As Bangladesh's World Twenty20 campaign lurched from the heartbreak against India on Wednesday to the meek surrender against New Zealand at the Eden Gardens yesterday, there was one player who not only met expectations but exceeded them in the three matches he got to play. Mustafizur Rahman's arrival on the global stage took on the feel of the unveiling of a flagship product, and he has not disappointed in the slightest. He saved the best for last yesterday when he recorded the best bowling figures of this edition of the global event -- five for 22 -- even as his teammates imploded to a Bangladesh-record low score.
Such was the Mustafizur legend ahead of this tournament that it moved well-known sports journalist Barney Ronay of British newspaper The Guardian to write a gushing piece about the 20-year-old left-arm pacer from Satkhira in which he proclaimed Mustafizur to be his 'favourite international cricketer right now'. Apart from Ronay, he has received widespread praise from foreign correspondents who have witnessed his performances in the World T20 so far.
Perhaps the slightly jarring thing about the Mustafizur phenomenon so far is that it has all been expected. Ever since he burst onto the scene with a two-wicket haul against Pakistan in a T20I last year, Mustafizur has aced every challenge put in front of him. The Indians arrived, and he nearly single-handedly -- by dint of his nigh unreadable mix of cutters and slower balls -- delivered Bangladesh's first series win against their mighty foes. The South Africans came and went, and the story was much the same, except against the Proteas he extended his mystery to the Test format, picking up four for 37 on debut.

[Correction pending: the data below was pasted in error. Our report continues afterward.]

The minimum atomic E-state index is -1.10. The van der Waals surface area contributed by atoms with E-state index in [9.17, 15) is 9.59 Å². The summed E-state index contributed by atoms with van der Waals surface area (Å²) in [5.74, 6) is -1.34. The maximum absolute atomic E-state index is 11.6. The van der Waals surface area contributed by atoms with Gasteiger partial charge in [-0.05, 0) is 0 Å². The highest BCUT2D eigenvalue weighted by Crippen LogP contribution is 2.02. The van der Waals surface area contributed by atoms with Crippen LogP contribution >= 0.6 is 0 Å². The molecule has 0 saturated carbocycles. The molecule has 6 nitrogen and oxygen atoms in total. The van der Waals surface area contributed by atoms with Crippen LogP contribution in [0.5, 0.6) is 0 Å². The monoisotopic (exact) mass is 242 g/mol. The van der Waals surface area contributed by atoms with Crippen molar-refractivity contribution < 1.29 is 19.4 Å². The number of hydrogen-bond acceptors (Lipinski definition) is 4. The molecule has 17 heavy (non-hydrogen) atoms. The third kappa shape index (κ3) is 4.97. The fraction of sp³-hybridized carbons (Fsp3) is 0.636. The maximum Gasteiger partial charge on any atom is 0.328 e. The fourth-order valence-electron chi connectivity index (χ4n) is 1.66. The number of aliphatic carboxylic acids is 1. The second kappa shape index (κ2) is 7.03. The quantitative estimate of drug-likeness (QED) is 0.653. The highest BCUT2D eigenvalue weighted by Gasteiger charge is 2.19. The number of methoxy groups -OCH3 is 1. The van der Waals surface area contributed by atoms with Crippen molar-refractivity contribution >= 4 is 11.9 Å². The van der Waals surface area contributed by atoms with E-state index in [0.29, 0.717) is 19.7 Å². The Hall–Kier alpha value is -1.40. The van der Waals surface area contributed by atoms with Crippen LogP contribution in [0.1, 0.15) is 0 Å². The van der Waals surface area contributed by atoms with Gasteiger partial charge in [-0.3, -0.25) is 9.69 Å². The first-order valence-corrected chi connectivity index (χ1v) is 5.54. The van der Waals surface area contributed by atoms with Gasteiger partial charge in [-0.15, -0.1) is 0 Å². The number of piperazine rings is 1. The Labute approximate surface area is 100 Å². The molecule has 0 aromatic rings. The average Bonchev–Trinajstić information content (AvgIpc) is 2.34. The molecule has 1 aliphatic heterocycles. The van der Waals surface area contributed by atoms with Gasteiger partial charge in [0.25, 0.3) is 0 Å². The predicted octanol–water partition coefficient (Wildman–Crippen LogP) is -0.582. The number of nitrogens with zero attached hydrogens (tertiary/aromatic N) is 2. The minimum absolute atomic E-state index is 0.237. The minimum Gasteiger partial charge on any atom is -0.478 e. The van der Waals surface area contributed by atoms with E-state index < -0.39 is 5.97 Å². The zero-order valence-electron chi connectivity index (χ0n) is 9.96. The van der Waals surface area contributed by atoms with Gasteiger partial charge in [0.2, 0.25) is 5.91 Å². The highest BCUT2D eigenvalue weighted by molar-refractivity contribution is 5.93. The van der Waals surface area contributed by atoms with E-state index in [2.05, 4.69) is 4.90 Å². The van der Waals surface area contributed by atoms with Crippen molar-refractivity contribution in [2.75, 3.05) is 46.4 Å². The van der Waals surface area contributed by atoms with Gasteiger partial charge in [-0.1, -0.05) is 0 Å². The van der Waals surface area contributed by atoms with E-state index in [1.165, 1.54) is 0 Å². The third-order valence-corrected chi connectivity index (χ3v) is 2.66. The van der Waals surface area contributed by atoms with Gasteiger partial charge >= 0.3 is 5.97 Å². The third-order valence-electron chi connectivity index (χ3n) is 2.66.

In sharp contrast to his teammates, Mustafizur has arguably been the find of the tournament so far. His five for 22 yesterday formed part of the nine wickets he took in three matches and among them are some of the best batsmen in the world. He outfoxed Australia captain and one of the most feared willow-wielders of modern times, Steven Smith, with a slower cutter that slipped through the legs of an over-balancing, clueless Smith. India's feared opener Rohit Sharma wanted to hit Mustafizur out of the ground but could only spoon a catch off a slower delivery.
Yesterday he made arguably the best batsman across all formats , New Zealand skipper Kane Williamson, look like a novice as he beat him twice in succession before ending his misery with another cutter that bowled a shuffling Williamson round his legs.
“He is one of the most intelligent cricketers, although he hasn't played much cricket,” Bangladesh coach Chandika Hathurusingha said after the loss to New Zealand yesterday. “If you notice he has got some variations which other people don't have but he is using them very cleverly.
“He has bowled to [India captain Mahendra Singh] Dhoni some four-five times in the last six months, but still he managed to keep him down. He mixes up his yorkers, quicker balls and cutters. That's all credit to his cricket intelligence and skill.”
It is the inevitability of his strikes that makes him such an attractive prospect -- one particularly suited to T20 cricket where batsmen are compelled to attack. He cashed in to the hilt yesterday, when four of his victims were bowled, and three came in his last two overs when the batsmen were on the attack. New Zealand batsman Ross Taylor doffed his hat to the youngster after the match.
“You've got to give it to him, he bowled very well. He gave us a tough time inside the first six, got the key wicket of Kane Williamson, and then the way he bowled at the end, he's very disciplined,” Taylor said.
As a chastised national team comes home, they and their fans will know that in Mustafizur they have a rare talent who, perhaps for the first time in the country's cricket, is not just the toast of the fans at home but one that is being celebrated worldwide. There is some consolation in that.